Roll the squares or circles around lightly greased cannolo forms. If you made squares, start with one point in the middle of the tube and roll around until the opposite point overlaps it. Brush the seam with lightly beaten egg whites to seal them.
When the oil reaches about 390 F, you are ready to start frying. (If you are using metal forms, you can fry the dough while it is still on the form: just gently flare the edges out a bit at each end so that the oil can penetrate between the dough and the form. If you are using a DIY form, you'll need to gently slide your rolled shells off the form before frying.)
Fry the shells, 2 to 3 at a time (they should be floating) until they are a dark golden-brown, 4 to 5 minutes. They should bubble up and blister a bit as they fry.
Drain the fried shells on a paper-towel-lined tray or platter. Repeat with remaining shells.
If you have fried them on the forms, once cooled enough to handle, carefully and gently slide the cannoli shells off of the metal forms and let shells cool.
While the shells are cooling, make the cannoli filling.
Make the Filling
Gather the ingredients.
Push the well-drained ricotta through a fine-mesh sieve into a bowl; use the back of a wooden spoon or the bottom of a ladle to push it through. Lightly beat the ricotta until it is light and airy.
Gently fold in the sugar. Add the vanilla extract, if using, and gently fold in the minced candied fruit and chocolate chips.
Assemble the Cannoli
Gather the ingredients.
When the shells are cool enough to handle, spoon your filling into a pastry bag and squeeze filling into each shell.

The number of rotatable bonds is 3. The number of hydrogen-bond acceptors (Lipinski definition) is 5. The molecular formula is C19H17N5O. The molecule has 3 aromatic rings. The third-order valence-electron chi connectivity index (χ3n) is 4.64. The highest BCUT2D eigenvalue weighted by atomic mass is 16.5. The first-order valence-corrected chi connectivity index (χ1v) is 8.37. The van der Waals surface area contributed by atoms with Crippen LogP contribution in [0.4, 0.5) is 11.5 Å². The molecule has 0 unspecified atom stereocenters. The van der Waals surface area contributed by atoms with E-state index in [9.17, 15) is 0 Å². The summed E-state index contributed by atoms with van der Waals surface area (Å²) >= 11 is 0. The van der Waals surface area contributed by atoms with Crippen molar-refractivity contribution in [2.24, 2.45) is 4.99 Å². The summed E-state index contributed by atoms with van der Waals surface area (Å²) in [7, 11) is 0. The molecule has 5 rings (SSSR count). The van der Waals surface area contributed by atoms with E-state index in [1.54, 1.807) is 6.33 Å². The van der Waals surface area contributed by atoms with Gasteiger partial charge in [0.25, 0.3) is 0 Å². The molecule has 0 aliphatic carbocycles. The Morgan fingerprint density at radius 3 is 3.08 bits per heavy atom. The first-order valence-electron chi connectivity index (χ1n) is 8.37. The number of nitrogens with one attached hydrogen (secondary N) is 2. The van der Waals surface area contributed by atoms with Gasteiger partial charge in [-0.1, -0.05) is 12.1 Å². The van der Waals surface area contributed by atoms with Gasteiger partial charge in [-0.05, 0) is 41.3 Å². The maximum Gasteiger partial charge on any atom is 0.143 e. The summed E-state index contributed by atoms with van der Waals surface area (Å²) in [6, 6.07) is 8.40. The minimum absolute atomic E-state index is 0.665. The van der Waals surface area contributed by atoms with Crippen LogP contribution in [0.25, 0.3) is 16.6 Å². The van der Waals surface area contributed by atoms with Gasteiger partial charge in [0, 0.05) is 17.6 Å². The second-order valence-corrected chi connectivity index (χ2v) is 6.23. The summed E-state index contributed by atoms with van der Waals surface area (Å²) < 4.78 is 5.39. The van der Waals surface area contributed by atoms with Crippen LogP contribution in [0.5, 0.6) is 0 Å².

Dip each end of each cannolo into chocolate chips, if desired, and gently dust the filled and decorated cannoli with powdered sugar.
Arrange them on a serving tray and they're ready!
- To make the cannoli shells, you will need at least 1 (but preferably more) cannolo form—a hollow tube about 1 inch in diameter and 5 1/2 inches long. You can get them online, but you can also improvise and use whatever you happen to have in your home that is about the right size; it does not need to be hollow, either. Some cooks use a broom handle, sawed to the right lengths, or pieces of bamboo.
- If you don't have a pastry bag (without a tip) to fill the cannoli, you can easily create a makeshift one by cutting one corner off of a plastic food-storage bag and tying the other end shut after filling it with the ricotta cream.
- If you want to make the cannoli ahead of time, keep the filling separate and don't fill them until just before serving, to prevent the shells from getting soggy.
- You can make the cannoli as simple or as elaborate as you like. Instead of chocolate chips, dip each end into chopped pistachios. You can also place half of a candied cherry on one end and a strip of candied orange peel on the other. The traditional ingredient for candied fruit in cannolis is zuccata, candied squash, or melon rind, but you can use candied orange or lemon peel, or any combination of the three, or omit this entirely and only use chocolate chips, if you prefer.